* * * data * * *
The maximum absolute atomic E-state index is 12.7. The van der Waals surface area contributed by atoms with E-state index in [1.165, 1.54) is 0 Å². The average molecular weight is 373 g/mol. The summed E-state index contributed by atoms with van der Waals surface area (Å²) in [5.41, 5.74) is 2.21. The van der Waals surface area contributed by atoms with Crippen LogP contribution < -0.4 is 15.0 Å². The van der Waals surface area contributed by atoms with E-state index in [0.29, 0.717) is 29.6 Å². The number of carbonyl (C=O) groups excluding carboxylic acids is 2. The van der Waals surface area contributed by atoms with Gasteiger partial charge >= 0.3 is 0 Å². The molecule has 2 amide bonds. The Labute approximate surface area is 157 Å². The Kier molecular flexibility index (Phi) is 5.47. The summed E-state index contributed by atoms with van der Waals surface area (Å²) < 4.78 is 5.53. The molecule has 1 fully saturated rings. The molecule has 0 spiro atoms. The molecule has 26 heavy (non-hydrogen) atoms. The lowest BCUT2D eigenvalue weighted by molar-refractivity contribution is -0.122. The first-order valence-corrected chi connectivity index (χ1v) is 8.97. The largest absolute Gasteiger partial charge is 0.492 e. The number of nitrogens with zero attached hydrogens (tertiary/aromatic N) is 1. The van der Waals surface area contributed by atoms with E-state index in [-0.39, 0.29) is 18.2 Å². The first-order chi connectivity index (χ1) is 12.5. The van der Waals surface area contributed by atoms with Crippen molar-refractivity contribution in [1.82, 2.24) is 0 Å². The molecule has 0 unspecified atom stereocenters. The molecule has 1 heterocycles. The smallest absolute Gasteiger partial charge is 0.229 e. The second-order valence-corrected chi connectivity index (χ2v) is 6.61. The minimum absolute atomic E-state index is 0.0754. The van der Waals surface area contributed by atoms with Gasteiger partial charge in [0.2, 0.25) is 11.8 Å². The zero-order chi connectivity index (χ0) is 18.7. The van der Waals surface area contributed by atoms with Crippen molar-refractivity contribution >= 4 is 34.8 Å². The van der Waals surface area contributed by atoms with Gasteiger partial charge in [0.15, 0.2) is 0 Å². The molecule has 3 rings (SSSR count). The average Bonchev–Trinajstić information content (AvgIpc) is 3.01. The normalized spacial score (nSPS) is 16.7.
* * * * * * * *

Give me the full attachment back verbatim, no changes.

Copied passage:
The maximum absolute atomic E-state index is 12.7. The van der Waals surface area contributed by atoms with E-state index in [1.165, 1.54) is 0 Å². The average molecular weight is 373 g/mol. The summed E-state index contributed by atoms with van der Waals surface area (Å²) in [5.41, 5.74) is 2.21. The van der Waals surface area contributed by atoms with Crippen LogP contribution < -0.4 is 15.0 Å². The van der Waals surface area contributed by atoms with E-state index in [0.29, 0.717) is 29.6 Å². The number of carbonyl (C=O) groups excluding carboxylic acids is 2. The van der Waals surface area contributed by atoms with Gasteiger partial charge >= 0.3 is 0 Å². The molecule has 2 amide bonds. The Labute approximate surface area is 157 Å². The Kier molecular flexibility index (Phi) is 5.47. The summed E-state index contributed by atoms with van der Waals surface area (Å²) < 4.78 is 5.53. The molecule has 1 fully saturated rings. The molecule has 0 spiro atoms. The molecule has 26 heavy (non-hydrogen) atoms. The lowest BCUT2D eigenvalue weighted by molar-refractivity contribution is -0.122. The first-order valence-corrected chi connectivity index (χ1v) is 8.97. The largest absolute Gasteiger partial charge is 0.492 e. The number of nitrogens with zero attached hydrogens (tertiary/aromatic N) is 1. The van der Waals surface area contributed by atoms with E-state index in [-0.39, 0.29) is 18.2 Å². The first-order chi connectivity index (χ1) is 12.5. The van der Waals surface area contributed by atoms with Crippen molar-refractivity contribution in [1.82, 2.24) is 0 Å². The molecule has 0 unspecified atom stereocenters. The molecule has 1 heterocycles. The smallest absolute Gasteiger partial charge is 0.229 e. The second-order valence-corrected chi connectivity index (χ2v) is 6.61. The minimum absolute atomic E-state index is 0.0754. The van der Waals surface area contributed by atoms with Gasteiger partial charge in [0.2, 0.25) is 11.8 Å². The zero-order chi connectivity index (χ0) is 18.7. The van der Waals surface area contributed by atoms with Crippen molar-refractivity contribution >= 4 is 34.8 Å². The van der Waals surface area contributed by atoms with Gasteiger partial charge in [0.15, 0.2) is 0 Å². The molecule has 3 rings (SSSR count). The average Bonchev–Trinajstić information content (AvgIpc) is 3.01. The normalized spacial score (nSPS) is 16.7.